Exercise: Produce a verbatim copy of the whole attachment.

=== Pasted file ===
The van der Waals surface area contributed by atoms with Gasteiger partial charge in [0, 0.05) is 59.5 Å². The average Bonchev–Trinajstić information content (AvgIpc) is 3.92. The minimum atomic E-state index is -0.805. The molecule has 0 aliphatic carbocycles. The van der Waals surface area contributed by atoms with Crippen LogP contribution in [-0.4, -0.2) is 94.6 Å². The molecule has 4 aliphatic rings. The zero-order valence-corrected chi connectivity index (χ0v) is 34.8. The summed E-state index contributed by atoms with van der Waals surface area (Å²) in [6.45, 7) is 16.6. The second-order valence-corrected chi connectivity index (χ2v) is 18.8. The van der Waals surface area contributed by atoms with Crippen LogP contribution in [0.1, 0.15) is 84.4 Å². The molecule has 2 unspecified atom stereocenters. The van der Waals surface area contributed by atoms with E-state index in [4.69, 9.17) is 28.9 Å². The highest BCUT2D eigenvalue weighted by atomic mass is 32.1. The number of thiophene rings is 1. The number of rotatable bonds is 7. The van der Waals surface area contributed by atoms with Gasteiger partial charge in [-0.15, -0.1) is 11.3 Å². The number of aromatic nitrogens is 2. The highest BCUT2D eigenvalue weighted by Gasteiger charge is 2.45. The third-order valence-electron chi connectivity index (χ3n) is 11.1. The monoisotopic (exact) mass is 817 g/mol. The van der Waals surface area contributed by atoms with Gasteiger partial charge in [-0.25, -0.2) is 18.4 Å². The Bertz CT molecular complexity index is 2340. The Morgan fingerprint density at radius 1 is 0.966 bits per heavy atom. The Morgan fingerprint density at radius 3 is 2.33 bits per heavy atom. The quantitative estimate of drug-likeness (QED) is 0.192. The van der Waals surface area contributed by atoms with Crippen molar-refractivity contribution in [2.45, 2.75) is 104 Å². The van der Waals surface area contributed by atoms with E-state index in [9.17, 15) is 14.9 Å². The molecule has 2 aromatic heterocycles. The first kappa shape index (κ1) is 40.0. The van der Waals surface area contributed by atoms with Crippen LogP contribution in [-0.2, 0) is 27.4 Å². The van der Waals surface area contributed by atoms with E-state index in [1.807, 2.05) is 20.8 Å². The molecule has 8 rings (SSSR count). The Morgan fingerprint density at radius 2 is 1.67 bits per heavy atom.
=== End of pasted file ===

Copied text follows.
The van der Waals surface area contributed by atoms with Gasteiger partial charge in [0, 0.05) is 59.5 Å². The average Bonchev–Trinajstić information content (AvgIpc) is 3.92. The minimum atomic E-state index is -0.805. The molecule has 0 aliphatic carbocycles. The van der Waals surface area contributed by atoms with Crippen LogP contribution in [-0.4, -0.2) is 94.6 Å². The molecule has 4 aliphatic rings. The zero-order valence-corrected chi connectivity index (χ0v) is 34.8. The summed E-state index contributed by atoms with van der Waals surface area (Å²) in [6.45, 7) is 16.6. The second-order valence-corrected chi connectivity index (χ2v) is 18.8. The van der Waals surface area contributed by atoms with Crippen LogP contribution in [0.1, 0.15) is 84.4 Å². The molecule has 2 unspecified atom stereocenters. The van der Waals surface area contributed by atoms with E-state index in [4.69, 9.17) is 28.9 Å². The highest BCUT2D eigenvalue weighted by atomic mass is 32.1. The number of thiophene rings is 1. The number of rotatable bonds is 7. The van der Waals surface area contributed by atoms with Gasteiger partial charge in [-0.15, -0.1) is 11.3 Å². The number of aromatic nitrogens is 2. The highest BCUT2D eigenvalue weighted by Gasteiger charge is 2.45. The third-order valence-electron chi connectivity index (χ3n) is 11.1. The monoisotopic (exact) mass is 817 g/mol. The van der Waals surface area contributed by atoms with Gasteiger partial charge in [-0.25, -0.2) is 18.4 Å². The Bertz CT molecular complexity index is 2340. The Morgan fingerprint density at radius 1 is 0.966 bits per heavy atom. The Morgan fingerprint density at radius 3 is 2.33 bits per heavy atom. The quantitative estimate of drug-likeness (QED) is 0.192. The van der Waals surface area contributed by atoms with Crippen molar-refractivity contribution in [2.45, 2.75) is 104 Å². The van der Waals surface area contributed by atoms with E-state index in [9.17, 15) is 14.9 Å². The molecule has 2 aromatic heterocycles. The first kappa shape index (κ1) is 40.0. The van der Waals surface area contributed by atoms with Crippen LogP contribution in [-0.2, 0) is 27.4 Å². The van der Waals surface area contributed by atoms with E-state index in [1.807, 2.05) is 20.8 Å². The molecule has 8 rings (SSSR count). The Morgan fingerprint density at radius 2 is 1.67 bits per heavy atom.